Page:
The confrontation between this local version of Liberalism and the one inspired by the French Enlightenment is visible in the meanings attributed to the word `liberal`: in 1815, under this word were designated the abolutistic measures of Frederick the Great (p. 37); one year later, an article attributed to St. K. Potocki moved the emphasis from the state to the individual (p. 39). The existence of these `old` (centralizing) and `young` (local) liberalisms was summarized by an article of 1831, bearing the same title, which predicted that the future belong to the local version of Liberalism because it nurtures the nation(p. 63).

The following chapter, `Romantic Liberalism`, comprises the period from 1830 up to 1848, characterized by the master narrative of the Polish Romanticism, and it concentrates on Liberal ideas issued by the `Great Emigration` and on those which were circulating at home. The `Great Emigration` was known for its ideas of socialist extraction, yet the author mentions also the more conservative circle of A. Czartoryski. This thinker pleaded for the voluntary enfranchisement of the peasant by the gentry, and explained the November Uprising in terms of the lawlessness of the monarch towards his people. Other figure of Czartoryski`s circle, K. Boromeusz Hoffman contended that the pre-1795 Commonwealth failed the test of Liberal principles, since its estate-system did not cherish the common interest. This critical stance would be shadowed later in the writings of Liberal journalism by the competing claim of Lelewel according to which  gentry democracy represented the source of the  modern Liberal idea.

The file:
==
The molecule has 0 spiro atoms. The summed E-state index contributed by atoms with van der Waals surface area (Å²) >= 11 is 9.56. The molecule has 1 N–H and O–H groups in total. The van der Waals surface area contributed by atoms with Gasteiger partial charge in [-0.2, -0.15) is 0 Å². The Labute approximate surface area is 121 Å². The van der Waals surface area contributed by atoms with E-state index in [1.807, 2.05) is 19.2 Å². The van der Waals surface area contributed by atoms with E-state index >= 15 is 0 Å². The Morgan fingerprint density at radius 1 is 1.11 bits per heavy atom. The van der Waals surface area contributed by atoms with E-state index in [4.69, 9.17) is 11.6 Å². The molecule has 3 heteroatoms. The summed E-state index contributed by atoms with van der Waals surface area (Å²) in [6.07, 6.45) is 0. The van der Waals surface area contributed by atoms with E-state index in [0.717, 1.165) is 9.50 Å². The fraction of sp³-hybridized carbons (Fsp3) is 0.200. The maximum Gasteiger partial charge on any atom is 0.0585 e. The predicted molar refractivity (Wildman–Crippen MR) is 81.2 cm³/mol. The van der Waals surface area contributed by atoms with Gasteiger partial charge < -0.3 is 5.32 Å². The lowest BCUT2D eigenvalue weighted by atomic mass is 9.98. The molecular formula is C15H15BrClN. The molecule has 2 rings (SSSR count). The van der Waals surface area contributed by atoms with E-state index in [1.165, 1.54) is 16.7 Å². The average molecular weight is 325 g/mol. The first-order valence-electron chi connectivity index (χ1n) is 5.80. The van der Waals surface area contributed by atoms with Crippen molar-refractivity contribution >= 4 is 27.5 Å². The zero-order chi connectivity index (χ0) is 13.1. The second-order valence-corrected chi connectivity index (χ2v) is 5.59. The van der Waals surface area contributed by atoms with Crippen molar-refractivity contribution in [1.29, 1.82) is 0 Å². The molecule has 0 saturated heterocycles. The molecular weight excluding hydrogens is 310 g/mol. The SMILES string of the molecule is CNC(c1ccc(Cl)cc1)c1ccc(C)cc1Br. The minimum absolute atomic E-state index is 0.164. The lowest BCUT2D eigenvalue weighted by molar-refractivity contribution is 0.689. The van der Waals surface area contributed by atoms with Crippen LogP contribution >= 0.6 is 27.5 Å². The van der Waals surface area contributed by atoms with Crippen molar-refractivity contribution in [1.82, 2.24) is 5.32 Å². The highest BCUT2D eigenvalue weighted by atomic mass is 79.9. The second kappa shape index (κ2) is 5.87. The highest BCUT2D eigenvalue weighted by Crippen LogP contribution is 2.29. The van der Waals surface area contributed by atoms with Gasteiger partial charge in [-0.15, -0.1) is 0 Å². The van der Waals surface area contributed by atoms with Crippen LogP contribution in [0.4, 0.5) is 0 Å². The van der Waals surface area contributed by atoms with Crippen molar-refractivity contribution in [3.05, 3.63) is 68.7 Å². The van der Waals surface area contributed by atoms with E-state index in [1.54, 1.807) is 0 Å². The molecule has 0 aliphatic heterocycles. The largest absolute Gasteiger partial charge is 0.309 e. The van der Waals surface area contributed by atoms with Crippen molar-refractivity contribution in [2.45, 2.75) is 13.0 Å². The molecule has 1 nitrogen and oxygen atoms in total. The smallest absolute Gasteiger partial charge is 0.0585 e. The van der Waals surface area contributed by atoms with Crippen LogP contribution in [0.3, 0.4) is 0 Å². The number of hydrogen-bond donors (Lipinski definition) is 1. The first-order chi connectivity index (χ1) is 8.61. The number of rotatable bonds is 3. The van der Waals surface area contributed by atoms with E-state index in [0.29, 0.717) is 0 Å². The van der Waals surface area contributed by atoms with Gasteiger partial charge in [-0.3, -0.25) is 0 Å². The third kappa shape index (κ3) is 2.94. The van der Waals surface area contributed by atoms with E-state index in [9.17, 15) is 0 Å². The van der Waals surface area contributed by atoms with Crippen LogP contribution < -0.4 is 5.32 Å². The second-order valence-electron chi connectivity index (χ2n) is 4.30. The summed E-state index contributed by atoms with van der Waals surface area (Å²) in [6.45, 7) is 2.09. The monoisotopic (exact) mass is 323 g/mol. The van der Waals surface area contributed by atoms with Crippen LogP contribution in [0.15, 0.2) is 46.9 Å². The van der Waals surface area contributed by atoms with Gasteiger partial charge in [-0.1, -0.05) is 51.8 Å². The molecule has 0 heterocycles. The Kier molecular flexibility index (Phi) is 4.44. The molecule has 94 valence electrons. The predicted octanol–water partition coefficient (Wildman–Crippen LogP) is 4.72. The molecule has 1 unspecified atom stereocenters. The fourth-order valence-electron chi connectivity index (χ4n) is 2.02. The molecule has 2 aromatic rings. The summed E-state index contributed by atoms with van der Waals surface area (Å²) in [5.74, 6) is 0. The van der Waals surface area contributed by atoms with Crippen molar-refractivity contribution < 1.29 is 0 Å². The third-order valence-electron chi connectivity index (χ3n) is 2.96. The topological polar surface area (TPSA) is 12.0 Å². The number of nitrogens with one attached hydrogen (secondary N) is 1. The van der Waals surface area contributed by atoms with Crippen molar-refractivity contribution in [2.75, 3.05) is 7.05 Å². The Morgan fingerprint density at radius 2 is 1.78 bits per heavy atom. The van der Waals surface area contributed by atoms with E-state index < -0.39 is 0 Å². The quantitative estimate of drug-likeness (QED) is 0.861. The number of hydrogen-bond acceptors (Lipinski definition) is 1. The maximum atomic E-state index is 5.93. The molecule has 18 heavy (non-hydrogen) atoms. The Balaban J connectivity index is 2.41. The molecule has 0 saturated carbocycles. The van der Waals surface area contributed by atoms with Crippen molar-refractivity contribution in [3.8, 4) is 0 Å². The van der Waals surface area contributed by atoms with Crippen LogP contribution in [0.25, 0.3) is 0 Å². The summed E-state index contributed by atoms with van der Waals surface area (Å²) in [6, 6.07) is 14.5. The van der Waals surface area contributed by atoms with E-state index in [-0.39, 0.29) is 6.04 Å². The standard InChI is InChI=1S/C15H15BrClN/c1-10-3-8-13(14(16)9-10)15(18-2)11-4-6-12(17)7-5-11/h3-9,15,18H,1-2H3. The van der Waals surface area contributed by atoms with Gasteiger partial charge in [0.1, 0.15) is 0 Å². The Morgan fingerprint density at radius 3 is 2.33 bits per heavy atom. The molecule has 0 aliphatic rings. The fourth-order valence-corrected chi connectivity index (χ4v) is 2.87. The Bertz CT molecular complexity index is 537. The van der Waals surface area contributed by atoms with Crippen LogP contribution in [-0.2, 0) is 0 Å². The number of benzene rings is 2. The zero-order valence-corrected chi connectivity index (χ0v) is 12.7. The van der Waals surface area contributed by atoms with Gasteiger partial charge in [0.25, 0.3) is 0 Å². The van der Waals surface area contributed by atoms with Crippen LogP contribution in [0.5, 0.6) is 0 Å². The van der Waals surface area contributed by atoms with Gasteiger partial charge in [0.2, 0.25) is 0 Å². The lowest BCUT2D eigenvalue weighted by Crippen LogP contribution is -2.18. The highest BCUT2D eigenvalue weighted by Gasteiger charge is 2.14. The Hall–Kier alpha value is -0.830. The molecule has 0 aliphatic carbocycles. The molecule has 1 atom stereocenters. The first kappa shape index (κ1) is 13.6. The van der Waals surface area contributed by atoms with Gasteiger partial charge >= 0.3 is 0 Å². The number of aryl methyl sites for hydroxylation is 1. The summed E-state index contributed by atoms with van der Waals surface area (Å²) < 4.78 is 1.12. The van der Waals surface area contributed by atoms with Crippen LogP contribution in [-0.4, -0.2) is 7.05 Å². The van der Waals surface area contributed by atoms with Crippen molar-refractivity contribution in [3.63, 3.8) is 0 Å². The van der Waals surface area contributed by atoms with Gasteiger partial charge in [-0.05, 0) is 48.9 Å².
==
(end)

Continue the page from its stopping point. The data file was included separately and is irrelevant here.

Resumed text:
The `Great Emigration` included theorizers of the third estate in the persons of J. Czyñski or H. Kamieñski.

The Liberal ideas at home were presented under the label of the `organic work`. This programme developed in the Prussian partition and it represented the shift from the paradigm of Enlightened absolutism, and from the philosophy of the rights of the individual, to economic development. Associations and journals were issued with the aim of promoting the advance of Polish civilization `through work and industry` (p. 83). Because of the increased political repression, Polish Liberals would ascribe from now on to economic change a central place in their ideas.

The next part, `Liberalism as the Ideology of Intelligentsia`, concerns the period 1850-1870. Previously considered just an era of transition to the epoch of Positivism, this sequence of time is significant as it marks the emergence of a social group with a coherent worldview, this is intelligentsia and heir beliefs evolve around Liberalism. Intelligentsia will compete with nobility in their task as `teachers of society`, and this confrontation signifies the departure from the cherished localism and individualism of the gentry democracy to pragmatic aims, among which material advance.